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March 10, 2020

Webb Simpson

Ponte Vedra Beach, Florida

MICHAEL BALIKER: We're with our 2018 PLAYERS champion Webb Simpson back here at TPC Sawgrass. Webb is making his 11th appearance here this week, finished tied for 15th in his defense here last year when the tournament was moved back to March in 2019. Entering the week 5th in the FedExCup standings, already having won in Phoenix. Talk about returning here to Sawgrass with some confidence having already a good start to your season.

WEBB SIMPSON: Yeah, it's always great to be here. You know, I told people before I won, I loved coming here. I loved the challenge of this golf course. I feel like this is one of the few golf courses we play throughout the year that, on any given day, somebody can shoot 7-under or 7-over. It's just that type of golf course. If you drive it well, you get rewarded, and there's birdie opportunities. That's fun for us players to play golf courses where, if you do certain things well, you can shoot low scores.

That's why I think you've seen scores all over the map here from 3-, 4-under winning to 20-underish, high teens. Always a fun course to come to and compete. Looks like we're going to have good weather. Golf course is in great shape. I know, out of 144 players, there's 110 TOUR winners in the field. THE PLAYERS Championship always gets talked about as kind of -- it's a standalone tournament in its own category, but the competition speaks for itself. It's a great field and a great challenge ahead of us.

Q. The stretch you've had this year starting with last fall, what's been working for you the most? What's been clicking? And then in terms of your scheduling, you're not exactly playing a Fred Funk-type schedule. You're not on track for 35 starts. Has that changed or evolved as you've progressed in your career?
WEBB SIMPSON: Yeah, you know, well, the first part of your question, what's been working, I think looking back to last three or four months of golf, the thing that has stood out to me is the days where I tee it up and don't have a great day I'm able to shoot better scores. I've told people often that what separates guys from Korn Ferry to the PGA TOUR I think is your bad days, because those Korn Ferry guys can shoot 8-, 9-, 10-under. But I remember a couple rounds specifically, the first round at Sony this year I shot 1-over, but it could have easily been 4- or 5-over, and that kind of let me hang in there. I was in 40th place, could have been in 80th place. And this year at Waste Management I shot even par the first round. Could have been worse. And again, I'm 10 back after that first round, so I had a lot of ground to gain. But I knew that that golf course had certain holes and certain stretches where you could make runs.

So I think the difference has been just hanging in there on those tough days and ultimately has proved to allow me to stay in a tournament and still have a chance to win on Sunday.

Q. The scheduling?
WEBB SIMPSON: Yeah, the scheduling, I set out a couple years ago to try to play less. A couple reasons. One, I have five kids. If I'm able, where I stand with my TOUR card, if I'm able, I want to be home more. But also, I looked at the best players in the world, and it seemed like the thing for them was, on schedule was, they were playing a little less than other guys. I think one reason, they're able to, but also there's something to it. I think I've seen that I show up to golf tournaments, like this one, I'm more rested. I wasn't in those grueling conditions the last two weeks. I'm excited to play golf, where I've felt in the past, if I'm on a long stretch, I'm not really excited to play golf. It feels more like work versus work and fun and competing. And so that's been a big difference for me mentally.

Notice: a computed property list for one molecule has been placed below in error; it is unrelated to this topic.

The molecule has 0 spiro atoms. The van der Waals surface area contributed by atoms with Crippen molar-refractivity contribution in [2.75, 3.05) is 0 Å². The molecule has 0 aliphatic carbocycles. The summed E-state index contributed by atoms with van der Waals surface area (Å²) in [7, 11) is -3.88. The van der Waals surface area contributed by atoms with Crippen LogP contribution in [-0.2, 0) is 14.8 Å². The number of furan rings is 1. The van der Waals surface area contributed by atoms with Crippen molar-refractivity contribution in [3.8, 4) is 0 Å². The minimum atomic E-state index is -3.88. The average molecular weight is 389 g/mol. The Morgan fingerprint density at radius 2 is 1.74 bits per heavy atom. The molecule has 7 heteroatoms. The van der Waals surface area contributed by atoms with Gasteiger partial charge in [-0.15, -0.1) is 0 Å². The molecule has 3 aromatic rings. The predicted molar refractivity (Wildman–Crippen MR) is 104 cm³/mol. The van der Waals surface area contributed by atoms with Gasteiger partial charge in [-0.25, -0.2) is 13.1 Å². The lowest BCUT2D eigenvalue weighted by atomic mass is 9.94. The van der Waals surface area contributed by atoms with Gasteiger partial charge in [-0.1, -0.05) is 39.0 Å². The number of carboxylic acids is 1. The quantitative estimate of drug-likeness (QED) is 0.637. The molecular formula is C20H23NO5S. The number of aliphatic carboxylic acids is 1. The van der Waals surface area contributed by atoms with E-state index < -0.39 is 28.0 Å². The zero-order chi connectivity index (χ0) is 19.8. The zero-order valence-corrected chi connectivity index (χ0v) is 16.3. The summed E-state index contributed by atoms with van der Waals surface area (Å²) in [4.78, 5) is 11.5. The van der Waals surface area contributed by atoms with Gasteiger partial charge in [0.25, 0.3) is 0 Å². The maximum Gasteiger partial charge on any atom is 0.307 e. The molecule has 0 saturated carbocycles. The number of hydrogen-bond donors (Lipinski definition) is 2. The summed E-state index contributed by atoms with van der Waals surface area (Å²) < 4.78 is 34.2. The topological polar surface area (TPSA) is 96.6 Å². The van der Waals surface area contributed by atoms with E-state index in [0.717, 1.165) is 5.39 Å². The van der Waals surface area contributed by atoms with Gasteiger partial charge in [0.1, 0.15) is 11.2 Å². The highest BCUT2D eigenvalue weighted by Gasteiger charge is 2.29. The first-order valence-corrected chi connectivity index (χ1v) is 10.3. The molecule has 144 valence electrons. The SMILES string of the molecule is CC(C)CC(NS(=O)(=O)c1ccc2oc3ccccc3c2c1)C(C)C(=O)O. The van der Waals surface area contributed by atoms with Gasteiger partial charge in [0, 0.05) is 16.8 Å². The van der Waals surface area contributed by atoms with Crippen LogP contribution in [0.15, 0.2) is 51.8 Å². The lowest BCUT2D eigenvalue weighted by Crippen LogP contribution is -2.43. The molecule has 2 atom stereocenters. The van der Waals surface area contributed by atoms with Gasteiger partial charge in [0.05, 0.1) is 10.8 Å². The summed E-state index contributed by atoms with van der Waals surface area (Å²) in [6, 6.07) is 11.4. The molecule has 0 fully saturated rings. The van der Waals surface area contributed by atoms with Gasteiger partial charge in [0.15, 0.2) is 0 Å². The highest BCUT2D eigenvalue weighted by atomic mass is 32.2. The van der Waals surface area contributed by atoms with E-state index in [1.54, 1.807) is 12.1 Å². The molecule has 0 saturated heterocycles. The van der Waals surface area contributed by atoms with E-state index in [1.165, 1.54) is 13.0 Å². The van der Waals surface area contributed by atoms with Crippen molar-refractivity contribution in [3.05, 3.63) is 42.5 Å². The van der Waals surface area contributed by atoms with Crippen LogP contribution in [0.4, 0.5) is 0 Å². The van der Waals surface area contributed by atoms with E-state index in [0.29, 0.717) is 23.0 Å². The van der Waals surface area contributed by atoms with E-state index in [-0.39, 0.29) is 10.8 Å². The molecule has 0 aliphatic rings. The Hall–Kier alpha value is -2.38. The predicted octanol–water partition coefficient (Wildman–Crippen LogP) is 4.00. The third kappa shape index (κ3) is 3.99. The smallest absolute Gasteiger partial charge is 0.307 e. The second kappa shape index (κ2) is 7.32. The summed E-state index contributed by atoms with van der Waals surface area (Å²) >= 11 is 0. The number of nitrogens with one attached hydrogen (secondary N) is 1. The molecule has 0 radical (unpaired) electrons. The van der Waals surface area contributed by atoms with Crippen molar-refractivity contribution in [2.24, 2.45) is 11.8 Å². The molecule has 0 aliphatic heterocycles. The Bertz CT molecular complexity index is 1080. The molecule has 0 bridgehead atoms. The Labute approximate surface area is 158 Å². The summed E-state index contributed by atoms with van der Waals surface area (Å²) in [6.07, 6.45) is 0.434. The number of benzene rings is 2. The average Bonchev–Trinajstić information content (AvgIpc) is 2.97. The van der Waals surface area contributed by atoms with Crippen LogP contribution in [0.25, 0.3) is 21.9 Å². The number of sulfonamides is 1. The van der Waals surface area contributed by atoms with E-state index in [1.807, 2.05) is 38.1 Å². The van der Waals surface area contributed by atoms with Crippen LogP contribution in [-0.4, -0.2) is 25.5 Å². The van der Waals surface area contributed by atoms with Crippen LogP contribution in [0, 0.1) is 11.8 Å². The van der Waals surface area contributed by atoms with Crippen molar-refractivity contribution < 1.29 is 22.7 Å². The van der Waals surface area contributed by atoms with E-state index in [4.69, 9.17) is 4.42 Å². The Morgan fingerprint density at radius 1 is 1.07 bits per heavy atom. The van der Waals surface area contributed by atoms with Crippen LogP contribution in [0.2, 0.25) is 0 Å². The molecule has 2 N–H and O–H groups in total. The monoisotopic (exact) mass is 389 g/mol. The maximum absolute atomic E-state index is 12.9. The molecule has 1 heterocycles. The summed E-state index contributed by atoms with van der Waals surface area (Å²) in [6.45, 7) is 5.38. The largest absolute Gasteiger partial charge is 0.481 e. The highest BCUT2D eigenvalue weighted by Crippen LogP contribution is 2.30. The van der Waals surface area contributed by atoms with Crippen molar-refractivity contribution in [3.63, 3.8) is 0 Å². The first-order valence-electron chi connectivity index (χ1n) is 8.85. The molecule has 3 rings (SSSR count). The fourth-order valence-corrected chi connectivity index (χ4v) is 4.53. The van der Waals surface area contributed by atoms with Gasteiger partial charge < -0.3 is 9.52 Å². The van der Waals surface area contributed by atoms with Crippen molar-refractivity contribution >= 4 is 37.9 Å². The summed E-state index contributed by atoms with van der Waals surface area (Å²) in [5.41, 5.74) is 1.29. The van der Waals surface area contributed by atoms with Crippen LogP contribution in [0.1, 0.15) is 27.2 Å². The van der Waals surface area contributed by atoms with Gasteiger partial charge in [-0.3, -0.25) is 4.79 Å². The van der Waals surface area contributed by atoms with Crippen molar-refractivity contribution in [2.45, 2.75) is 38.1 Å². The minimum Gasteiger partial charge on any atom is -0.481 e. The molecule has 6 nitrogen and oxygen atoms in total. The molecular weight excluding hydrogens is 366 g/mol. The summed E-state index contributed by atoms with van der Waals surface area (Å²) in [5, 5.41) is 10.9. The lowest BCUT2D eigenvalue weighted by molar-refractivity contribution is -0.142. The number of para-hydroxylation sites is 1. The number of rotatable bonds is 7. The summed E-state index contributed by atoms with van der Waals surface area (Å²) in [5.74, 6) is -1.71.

Q. Nobody has successfully defended here. A, are you surprised by that? And B, do you consider this tournament maybe the toughest to defend on TOUR?
WEBB SIMPSON: I think so. And I think it is because of the golf course and kind of the finishing holes. It's one of those courses where you feel so uncomfortable and unconfident with a one-shot lead or two-shot lead even with a few to go, compared to on other places you can put it on cruise control. So much can happen on 16, 17, 18 -- really 13 on, now 12 on with being a drivable par-4. So the back nine presents itself to have fireworks.

Even in 2018 when I had a big lead, I really didn't feel comfortable until I hit it on the green on 17. You're not really thinking bad thoughts, but you're thinking you've seen history, you've seen guys hit it in the water there on 17 and make a mess out of it. I think that's why it's hard to defend, because come Sunday, anyone can shoot 6-, 7-, 8-under. And I had a seven-shot lead, and I knew if I shot even par or 1-over and somebody shot a low number, I didn't win. Whereas, if you had a seven-shot lead at a different style golf course where shooting low scores were harder to do, then you'd feel more comfortable. So that's probably why, my guess is, people haven't defended.

Q. You're not surprised then?
WEBB SIMPSON: I'm not surprised, yeah.

Q. Just wondering, Tyrell Hatton was saying he was going to have such a big celebration he might not recover until Wednesday. I was wondering what you did when you won here, who you were with, whether it was low key, if you just wanted to be around the people that got you there, helped get you there, what exactly you did sort of that night.